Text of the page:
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  • How to make the best Spanish gazpacho



    1 kg ripe tomatoes
    1 cucumber (150 g)
    1 green pepper (80 gr)
    A quarter of an onion (50 gr)
    1 clove of garlic
    200 ml extra virgin olive oil iloveaceite white label
    20 ml sherry vinegar (2 tablespoons).
    10 gr salt
    A pinch of cumin (optional)
    200 ml water (one glass)

    Processing Time: 15 minutes



    Wash the vegetables well.

    Tomatoes: remove the stem first. Remove the tough core at each end by going in at an angle. With the knife inserted about three-fourths of an inch from the stem, turn the tomato until you've got yourself a cone you can pop right out. Cut the tomatoes into large chunks Tomatoes are sensitive fruit. Be gentle!

    Peel the cucumber and cut into large pieces. Remove the seeds and white membranes from inside the green pepper, and chop into large pieces. Peel the onion and cut a quarter of it.

    Put all vegetables (tomatoes, cucumber, green pepper, onion and garlic),  in a large bowl and mix with the extra virgin olive oil, vinegar, water, salt and cumin. Blend with the mixer until totally smooth.

    Strain the mixture through a fine sieve into a large bowl. Chill the gazpacho in the fridge for several hours until cold. Serve in large bowls, garnished with finely diced cucumber, green pepper and/or bread.

    Photos: Gastromedia

  • Seven foods that can help protect you against breast cancer

    Seven breast cancer-busting foodsIt´s estimated that breast cancer kills 12,000 UK women each year. And with more than 50,000 British women being diagnosed with breast cancer every year, it is important that you take every action to help prevent this disease.

    It’s well-established that your diet can significantly help reduce the risk of developing cancer. And growing evidence is showing that eating the right kind of foods plays an important part in helping to prevent breast cancer.
    Here are 7 foods that can help protect you against breast cancer:

    CRUCIFEROUS VEGETABLES: Cruciferous vegetables contain a group of substances, known as glucosinolates — sulphur-containing chemicals — which give these vegetables, like cauliflower, garlic, onions and cabbage, their bitter pungent flavour and strong fragrance. Studies have shown that glucosinolates help prevent DNA damage in cells and may also help induce the death of abnormal cells, which could reduce the risk of cancer.

    DARK GREEN LEAFY VEGETABLES: Studies have suggested that the antioxidants lutein and zeaxanthin, found in dark green leafy vegetables like spinach and kale, can help reduce the risk of breast cancer. A meta-analysis that reviewed the relationship between breast cancer and vegetable consumption, concluded that the consumption of fruits and vegetables high in specific antioxidants (known as carotenoids) and vitamins (specifically vitamins A, C, and E) may help reduce the risk of premenopausal breast cancer.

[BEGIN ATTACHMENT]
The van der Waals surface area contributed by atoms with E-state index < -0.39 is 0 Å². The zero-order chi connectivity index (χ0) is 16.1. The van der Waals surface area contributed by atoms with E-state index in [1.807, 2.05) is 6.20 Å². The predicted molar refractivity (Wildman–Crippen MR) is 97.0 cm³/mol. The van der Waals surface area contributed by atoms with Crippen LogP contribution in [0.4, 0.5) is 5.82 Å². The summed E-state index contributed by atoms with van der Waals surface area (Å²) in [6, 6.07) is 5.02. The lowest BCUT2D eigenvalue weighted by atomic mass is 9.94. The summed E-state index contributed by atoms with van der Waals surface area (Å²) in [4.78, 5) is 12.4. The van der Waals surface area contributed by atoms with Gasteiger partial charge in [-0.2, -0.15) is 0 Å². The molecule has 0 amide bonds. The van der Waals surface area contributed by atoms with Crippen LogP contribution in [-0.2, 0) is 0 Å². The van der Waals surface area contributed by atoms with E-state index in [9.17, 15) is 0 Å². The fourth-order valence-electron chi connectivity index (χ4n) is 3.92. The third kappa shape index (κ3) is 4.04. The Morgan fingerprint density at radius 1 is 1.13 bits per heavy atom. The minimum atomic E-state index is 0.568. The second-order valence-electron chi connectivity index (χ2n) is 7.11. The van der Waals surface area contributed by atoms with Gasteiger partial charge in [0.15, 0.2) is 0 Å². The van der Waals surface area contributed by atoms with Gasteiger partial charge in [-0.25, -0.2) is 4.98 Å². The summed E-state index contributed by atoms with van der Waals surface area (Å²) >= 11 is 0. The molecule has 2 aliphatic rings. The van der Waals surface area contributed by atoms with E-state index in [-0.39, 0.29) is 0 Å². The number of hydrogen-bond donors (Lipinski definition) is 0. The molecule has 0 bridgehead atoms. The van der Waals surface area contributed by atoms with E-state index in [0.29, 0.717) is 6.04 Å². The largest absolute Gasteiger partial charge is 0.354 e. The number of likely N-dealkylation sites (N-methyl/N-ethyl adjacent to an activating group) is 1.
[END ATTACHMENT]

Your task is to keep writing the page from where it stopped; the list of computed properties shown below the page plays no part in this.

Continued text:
BEANS AND PULSES: The long-running Nurses Health Study found that the intake of beans and pulses, like lentils and chickpeas, was associated with a reduced risk of breast cancer. Apart from being loaded with nutrients like calcium, iron and B vitamins, beans and pulses also offer an excellent source of vegetable protein, which is especially beneficial when you are trying to avoid or cut down on eating meat.

    TOMATOES: The cancer-busting properties of tomatoes comes from their high antioxidant levels. Breast cancer expert, Dr. Tara Whyand, an oncology dietitian cancer nutrition adviser, says that consuming antioxidant rich foods like tomatoes, watermelon and papaya, which are all rich in the antioxidant lycopene, can help reduce your risk of developing breast cancer.

    EXTRA VIRGIN OLIVE OIL: Extra virgin olive oil is filled with antioxidants and cancer-fighting phytonutrients. Antioxidants reduce oxidisation — which increases levels of free radicals that are known to cause cancer — in the body. A study, carried out by the University of Navarra in Pamplona, showed that women who added extra virgin olive oil to their meals had a 62 per cent lower risk of breast cancer, compared to those with small or no extra virgin olive oil in their diet.

    OMEGA-3 FISH OILS: In two studies, from the Zhejiang University and the APCNS Center of Nutrition, researchers looked at the anti-cancer effects of omega-3 fatty acids (found in oily fish). In total 800,000 women participated in these studies and the researchers found that those women who had the highest intake of omega-3, also had the lowest risk of developing breast cancer. The results showed that the women who had the highest intake of omega-3 fatty acids had a 14 per cent reduced risk of breast cancer compared to those who consumed less omega-3s.

    FLAXSEEDS: Flaxseeds contains lignans which are a primary source of phytoestrogens — oestregen-like chemicals found in plant foods. In a study, published in Environmental Health Perspectives, researchers reported that the antioxidant activity of phytoestrogens make them “strong candidates for a role as natural cancer-protective compounds.” The researchers added that countries with the highest consumption of phytoestrogens also tend to have the lowest cancer rates.


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